• Where a claim concerns allegations of an intentional act and, in the alternative a mere negligent infliction of harm, the claimant will need to establish a "significant injury" for the claim in negligence; and
  • Claims to which the exception to "significant injury" apply are not limited to intentional acts done with intent to cause harm such as Wilkinson v Downton claims,3  but extend to alleged intention to cause injury claims, including assault, battery and false imprisonment. 

Key learnings from the case

  • For claims in which the fault concerned is or "relates to" an intentional act, including assault, battery or false imprisonment, regardless of whether the claimant claims against the perpetrator or a third party, this decision confirms that a claimant does not need to satisfy the "significant injury" threshold to claim general damages;
  • However, if the case involves allegations of both an intentional act and in the alternative a wrongful or unintentional act, (such as negligence or breach of statutory duty), a claimant will need to satisfy the significant injury threshold for the claim in negligence or breach of statutory duty to be entitled to recover general damages.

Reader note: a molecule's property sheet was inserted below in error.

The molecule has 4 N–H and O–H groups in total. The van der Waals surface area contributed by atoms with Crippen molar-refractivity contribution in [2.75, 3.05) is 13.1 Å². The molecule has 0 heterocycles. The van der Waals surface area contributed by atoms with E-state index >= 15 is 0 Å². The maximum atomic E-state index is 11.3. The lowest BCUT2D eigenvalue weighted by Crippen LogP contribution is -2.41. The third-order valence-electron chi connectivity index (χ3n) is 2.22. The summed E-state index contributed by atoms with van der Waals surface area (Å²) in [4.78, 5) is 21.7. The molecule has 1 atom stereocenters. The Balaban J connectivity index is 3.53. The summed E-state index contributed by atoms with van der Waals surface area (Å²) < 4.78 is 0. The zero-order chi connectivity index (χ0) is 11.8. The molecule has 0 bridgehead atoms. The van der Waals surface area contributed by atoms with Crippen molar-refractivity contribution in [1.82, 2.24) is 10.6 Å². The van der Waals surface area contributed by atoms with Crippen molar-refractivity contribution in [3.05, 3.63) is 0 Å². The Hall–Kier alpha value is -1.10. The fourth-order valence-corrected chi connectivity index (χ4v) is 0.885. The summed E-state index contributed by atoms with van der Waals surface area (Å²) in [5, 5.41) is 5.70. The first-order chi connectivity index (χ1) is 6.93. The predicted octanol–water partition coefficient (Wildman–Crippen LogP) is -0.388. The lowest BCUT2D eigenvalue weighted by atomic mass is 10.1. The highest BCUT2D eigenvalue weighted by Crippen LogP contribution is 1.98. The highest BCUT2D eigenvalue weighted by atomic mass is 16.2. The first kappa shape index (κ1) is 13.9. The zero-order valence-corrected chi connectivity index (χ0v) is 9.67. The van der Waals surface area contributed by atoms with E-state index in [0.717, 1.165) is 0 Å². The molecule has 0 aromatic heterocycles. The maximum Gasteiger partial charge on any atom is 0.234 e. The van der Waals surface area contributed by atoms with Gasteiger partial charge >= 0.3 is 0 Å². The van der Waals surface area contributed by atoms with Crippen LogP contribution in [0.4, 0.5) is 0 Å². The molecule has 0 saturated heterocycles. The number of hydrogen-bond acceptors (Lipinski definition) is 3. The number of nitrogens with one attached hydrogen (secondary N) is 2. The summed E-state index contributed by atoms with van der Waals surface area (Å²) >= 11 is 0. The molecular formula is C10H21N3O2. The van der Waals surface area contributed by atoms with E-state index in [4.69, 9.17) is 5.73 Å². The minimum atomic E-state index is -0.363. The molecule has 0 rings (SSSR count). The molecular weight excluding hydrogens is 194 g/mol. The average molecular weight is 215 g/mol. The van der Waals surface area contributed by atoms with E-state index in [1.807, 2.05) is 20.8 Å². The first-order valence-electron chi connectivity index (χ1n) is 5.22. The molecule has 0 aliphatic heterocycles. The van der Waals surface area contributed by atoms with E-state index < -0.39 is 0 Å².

• Claims for general damages that would not otherwise have been available under Part VBA Wrongs Act, may be pursued against a defendant even though the intentional act was not committed by the defendant. It is sufficient if the fault concerned "relates to" an intentional act, whether committed by the defendant or some other person. 
  • This is particularly concerning for operators of hospitals, shopping centres, schools, correctional centres, institutional care providers, hotels and security services, where claims in assault and battery are increasingly being brought as an alternative cause of action to claim general damages that may not otherwise have been available under Part VBA Wrongs Act.  
  • According to this decision, not only may those institutions be liable for their own intentional conduct, but arguably for any intentional act committed on their premises or while a claimant is in their care. 
  • Further, if the claimant is successful in proving his or her injuries have arisen out of an intentional act, damages are at large, meaning the cap on general damages under Part VBA Wrongs Act does not apply and the claimant may seek punitive damages that are not otherwise available for Wrongs Act claims. This is likely to result in a rise in claims for insignificant or impermanent injuries preluded by Part VBA Wrongs Act.
  • Given the potential implications for defendants and their insurers we await the State's next steps with interest.

Further information

1 State of Victoria v Thompson [2019] VSCA 237
A significant injury includes:
  • 10% or more whole person impairment in the case of psychiatric injuries;
  • 5% or more whole person impairment for spinal injuries; and
  • more than 5% whole person impairment for other physical injuries.

 3 [1897] 2 QB 57. Where a defendant has wilfully committed an act or made a statement calculated to cause physical harm, and which does cause physical harm (including psychiatric injury), it is actionable